So, what can I say?  Except ‘thank you’ to the author/authors/translators and my friend.  These words are delightful and pertinent to us all.   So in light of these words being offered to me, I now offer them to you, so that you may read, re-read, adopt and enjoy!

(I doubt that Fernando Pessoa is turning in his grave worrying about copyright).

“You may have flaws, live anxiously, and sometimes get angry, but never forget that your life is the biggest enterprise in the world. And you can keep it from going bankrupt.

 There are many people who need, admire and love you.

 I wish that you always remember that being happy is not having a sky without storms, paths without accidents, work without fatigue, relationships without disappointments.

 Being happy is finding strength in forgiveness, hope in battles, security in fear, love in disagreements.

 Being happy is not only appreciating the smiles, but reflecting on the sadness.

It is not just celebrating the success, but also learning lessons in failures.

It is not only to feel happy with applause, but finding joy in anonymity.

 Being happy is recognizing that life is worth living, despite all the challenges, misunderstandings and periods of crisis.

 To be happy is to stop feeling like a victim and to become your destiny’s author. It is crossing deserts outside of yourself, but being able to find an oasis in the secret of your soul.

 It is being thankful for every morning for the miracle of life.

 Being happy is not being afraid of your own feelings. It’s to be able to talk about yourself.

It’s the courage to hear a “No”. It is confidence in the face of criticism, even when you feel it is unjustified. It is to kiss your children, pamper your parents, to live poetic moments with friends.

 Being happy is to let the child living within us to live freely, happily and simply.

 It is having the maturity to say “I made mistakes”.

It is having the courage to say “forgive me”.

It is having the sensitivity to say “I need you”.

It is to have the ability to say “I love you”.

It is having the humility of receptivity.

May your life become a garden of opportunities for happiness …That in spring may it be a lover of joy?  In winter a lover of wisdom. And when you go astray, start again. You will find that to be happy is not to have a perfect life…

But use the tears to irrigate tolerance.

Use your losses to refine patience.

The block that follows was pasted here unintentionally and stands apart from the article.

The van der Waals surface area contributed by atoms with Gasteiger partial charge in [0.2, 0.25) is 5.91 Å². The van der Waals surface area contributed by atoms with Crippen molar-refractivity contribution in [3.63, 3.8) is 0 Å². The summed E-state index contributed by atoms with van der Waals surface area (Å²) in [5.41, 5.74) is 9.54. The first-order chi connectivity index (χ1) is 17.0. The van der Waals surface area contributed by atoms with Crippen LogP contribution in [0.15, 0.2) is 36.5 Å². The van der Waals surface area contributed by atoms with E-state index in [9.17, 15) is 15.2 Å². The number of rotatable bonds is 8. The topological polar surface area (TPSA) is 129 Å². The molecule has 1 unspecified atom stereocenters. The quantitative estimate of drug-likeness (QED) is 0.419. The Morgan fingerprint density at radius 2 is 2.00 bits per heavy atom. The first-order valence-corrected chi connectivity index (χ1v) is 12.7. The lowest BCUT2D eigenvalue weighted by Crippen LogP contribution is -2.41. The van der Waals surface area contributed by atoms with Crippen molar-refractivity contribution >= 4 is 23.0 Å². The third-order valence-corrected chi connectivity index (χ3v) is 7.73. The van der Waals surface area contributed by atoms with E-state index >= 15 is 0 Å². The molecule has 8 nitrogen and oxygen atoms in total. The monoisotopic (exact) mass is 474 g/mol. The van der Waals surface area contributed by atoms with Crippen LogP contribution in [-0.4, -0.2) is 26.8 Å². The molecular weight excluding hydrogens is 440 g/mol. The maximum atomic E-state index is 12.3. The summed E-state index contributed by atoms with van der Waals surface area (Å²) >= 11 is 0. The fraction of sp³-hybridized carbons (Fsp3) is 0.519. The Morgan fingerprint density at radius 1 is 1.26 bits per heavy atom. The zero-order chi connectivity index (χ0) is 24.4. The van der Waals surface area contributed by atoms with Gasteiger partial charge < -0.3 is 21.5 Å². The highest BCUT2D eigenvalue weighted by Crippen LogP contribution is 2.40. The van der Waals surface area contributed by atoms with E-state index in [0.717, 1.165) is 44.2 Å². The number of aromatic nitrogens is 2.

Use your mistakes to sculptor serenity.
Use obstacles to open the windows of intelligence.

 Never give up hope.

Never give up the people you love.

Never give up on people who love you.

Never give up on happiness, for life is an incredible show”. 

 

x Annemaree x

 

What my mother taught me…

Mum at 21

During one of my recent yoga classes I was walking through the maze of students who were spread out on the floor, lying in Savasana, and I tripped over a block, narrowly avoiding landing spread eagle on top of an unsuspecting body!

Unsuspecting? Or so I thought!

Then I heard the words ‘pick your feet up’.  I chuckled to myself as I was transported back into my past and heard my mother (Pauline) saying exactly the same thing when I was a languid teenager, though she generally attached ‘for God’s sake’ to the sentence.

Along with…. ‘don’t chew gum or you’ll look like a cow’; ‘stay out of the sun or you’ll shrivel up like a prune; (I ignored that piece of advice), ‘stay out of trouble, (I did, most of the time); ‘don’t just sit there, do something’ (there is an irony to this comment as I now teach meditation and do just sit there!); ‘put your shoulders back’; ‘put some colour on your face –  you look as though you have just been dug up’ (white lipstick was in); ‘look on the bright side’; ‘swear and I shall wash your mouth out with soap and water’; ‘do the best with what you have so that others will be proud to be in your company; and, ‘if you think you are going out looking like that then you had better have another thought coming’. (This latter comment came with her physically blocking the doorway).  I could go on and on.  Couldn’t we all?

But what I remember mum for most of all, and certainly with great gratitude and love, is her advice to:

Always look deeply into the eyes of those you meet and try to understand what is behind them.  She often spoke about not understanding another until you walked a mile in their shoes which of course was adapted from an old Native Indian proverb.

Fabulous, heartfelt advice from a woman who was so beautiful on the exterior but suffered so much on the interior with Obsessive Compulsive Disorder and Clinical Depression.  On a superficial level often she would be fine, especially when she was laughing…but often I would look into those eyes, and see the sadness, pain, vulnerability and fear behind them.